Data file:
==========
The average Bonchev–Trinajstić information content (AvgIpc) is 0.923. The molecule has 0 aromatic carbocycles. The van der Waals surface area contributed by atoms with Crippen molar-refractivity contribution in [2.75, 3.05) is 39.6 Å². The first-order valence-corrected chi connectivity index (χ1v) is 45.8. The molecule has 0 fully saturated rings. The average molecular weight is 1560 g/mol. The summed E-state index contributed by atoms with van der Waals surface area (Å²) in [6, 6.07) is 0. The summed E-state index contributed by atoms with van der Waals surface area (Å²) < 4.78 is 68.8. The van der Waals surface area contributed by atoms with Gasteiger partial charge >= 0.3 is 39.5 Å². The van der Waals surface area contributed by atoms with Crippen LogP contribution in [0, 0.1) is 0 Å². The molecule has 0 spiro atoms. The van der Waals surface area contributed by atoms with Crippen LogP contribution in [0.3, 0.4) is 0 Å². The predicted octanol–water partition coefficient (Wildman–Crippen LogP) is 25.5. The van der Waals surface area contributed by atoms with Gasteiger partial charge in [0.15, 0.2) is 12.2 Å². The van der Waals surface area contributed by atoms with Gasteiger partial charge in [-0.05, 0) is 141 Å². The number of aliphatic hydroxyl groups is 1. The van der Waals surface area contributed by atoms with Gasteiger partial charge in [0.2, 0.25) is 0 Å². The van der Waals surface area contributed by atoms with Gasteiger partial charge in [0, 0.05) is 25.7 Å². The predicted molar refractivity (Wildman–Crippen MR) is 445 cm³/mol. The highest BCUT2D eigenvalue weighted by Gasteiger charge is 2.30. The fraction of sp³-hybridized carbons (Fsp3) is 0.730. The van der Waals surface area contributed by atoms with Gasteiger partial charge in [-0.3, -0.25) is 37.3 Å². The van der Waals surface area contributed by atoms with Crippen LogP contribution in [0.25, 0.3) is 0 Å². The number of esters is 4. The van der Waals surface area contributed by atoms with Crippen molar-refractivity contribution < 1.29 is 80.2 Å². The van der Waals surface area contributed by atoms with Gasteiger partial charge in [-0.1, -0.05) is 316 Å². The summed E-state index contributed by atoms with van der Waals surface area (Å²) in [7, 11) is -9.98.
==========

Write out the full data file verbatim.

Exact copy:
The average Bonchev–Trinajstić information content (AvgIpc) is 0.923. The molecule has 0 aromatic carbocycles. The van der Waals surface area contributed by atoms with Crippen molar-refractivity contribution in [2.75, 3.05) is 39.6 Å². The first-order valence-corrected chi connectivity index (χ1v) is 45.8. The molecule has 0 fully saturated rings. The average molecular weight is 1560 g/mol. The summed E-state index contributed by atoms with van der Waals surface area (Å²) in [6, 6.07) is 0. The summed E-state index contributed by atoms with van der Waals surface area (Å²) < 4.78 is 68.8. The van der Waals surface area contributed by atoms with Gasteiger partial charge >= 0.3 is 39.5 Å². The van der Waals surface area contributed by atoms with Crippen LogP contribution in [0, 0.1) is 0 Å². The molecule has 0 spiro atoms. The van der Waals surface area contributed by atoms with Crippen LogP contribution in [0.3, 0.4) is 0 Å². The predicted octanol–water partition coefficient (Wildman–Crippen LogP) is 25.5. The van der Waals surface area contributed by atoms with Gasteiger partial charge in [0.15, 0.2) is 12.2 Å². The van der Waals surface area contributed by atoms with Gasteiger partial charge in [-0.05, 0) is 141 Å². The number of aliphatic hydroxyl groups is 1. The van der Waals surface area contributed by atoms with Gasteiger partial charge in [0.2, 0.25) is 0 Å². The van der Waals surface area contributed by atoms with Gasteiger partial charge in [0, 0.05) is 25.7 Å². The predicted molar refractivity (Wildman–Crippen MR) is 445 cm³/mol. The highest BCUT2D eigenvalue weighted by Gasteiger charge is 2.30. The fraction of sp³-hybridized carbons (Fsp3) is 0.730. The van der Waals surface area contributed by atoms with Gasteiger partial charge in [-0.3, -0.25) is 37.3 Å². The van der Waals surface area contributed by atoms with Crippen LogP contribution in [0.25, 0.3) is 0 Å². The number of esters is 4. The van der Waals surface area contributed by atoms with Crippen molar-refractivity contribution < 1.29 is 80.2 Å². The van der Waals surface area contributed by atoms with Gasteiger partial charge in [-0.1, -0.05) is 316 Å². The summed E-state index contributed by atoms with van der Waals surface area (Å²) in [7, 11) is -9.98.